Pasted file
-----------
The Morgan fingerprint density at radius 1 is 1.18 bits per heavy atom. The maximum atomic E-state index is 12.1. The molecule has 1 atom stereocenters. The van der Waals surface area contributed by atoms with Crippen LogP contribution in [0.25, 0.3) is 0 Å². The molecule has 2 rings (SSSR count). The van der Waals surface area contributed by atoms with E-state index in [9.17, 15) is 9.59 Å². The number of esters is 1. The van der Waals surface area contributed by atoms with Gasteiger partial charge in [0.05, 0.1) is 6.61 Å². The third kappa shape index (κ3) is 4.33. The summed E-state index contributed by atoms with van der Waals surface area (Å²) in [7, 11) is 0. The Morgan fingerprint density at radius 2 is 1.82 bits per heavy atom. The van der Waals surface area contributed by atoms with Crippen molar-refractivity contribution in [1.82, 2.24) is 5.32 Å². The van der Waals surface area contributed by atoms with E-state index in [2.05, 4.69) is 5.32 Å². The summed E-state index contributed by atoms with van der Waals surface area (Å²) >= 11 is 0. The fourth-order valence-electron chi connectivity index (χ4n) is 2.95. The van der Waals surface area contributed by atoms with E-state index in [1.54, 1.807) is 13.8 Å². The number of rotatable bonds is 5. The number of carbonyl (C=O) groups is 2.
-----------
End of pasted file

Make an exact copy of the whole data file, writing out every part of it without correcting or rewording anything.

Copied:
The Morgan fingerprint density at radius 1 is 1.18 bits per heavy atom. The maximum atomic E-state index is 12.1. The molecule has 1 atom stereocenters. The van der Waals surface area contributed by atoms with Crippen LogP contribution in [0.25, 0.3) is 0 Å². The molecule has 2 rings (SSSR count). The van der Waals surface area contributed by atoms with E-state index in [9.17, 15) is 9.59 Å². The number of esters is 1. The van der Waals surface area contributed by atoms with Gasteiger partial charge in [0.05, 0.1) is 6.61 Å². The third kappa shape index (κ3) is 4.33. The summed E-state index contributed by atoms with van der Waals surface area (Å²) in [7, 11) is 0. The Morgan fingerprint density at radius 2 is 1.82 bits per heavy atom. The van der Waals surface area contributed by atoms with Crippen molar-refractivity contribution in [1.82, 2.24) is 5.32 Å². The van der Waals surface area contributed by atoms with E-state index in [2.05, 4.69) is 5.32 Å². The summed E-state index contributed by atoms with van der Waals surface area (Å²) >= 11 is 0. The fourth-order valence-electron chi connectivity index (χ4n) is 2.95. The van der Waals surface area contributed by atoms with E-state index in [1.54, 1.807) is 13.8 Å². The number of rotatable bonds is 5. The number of carbonyl (C=O) groups is 2.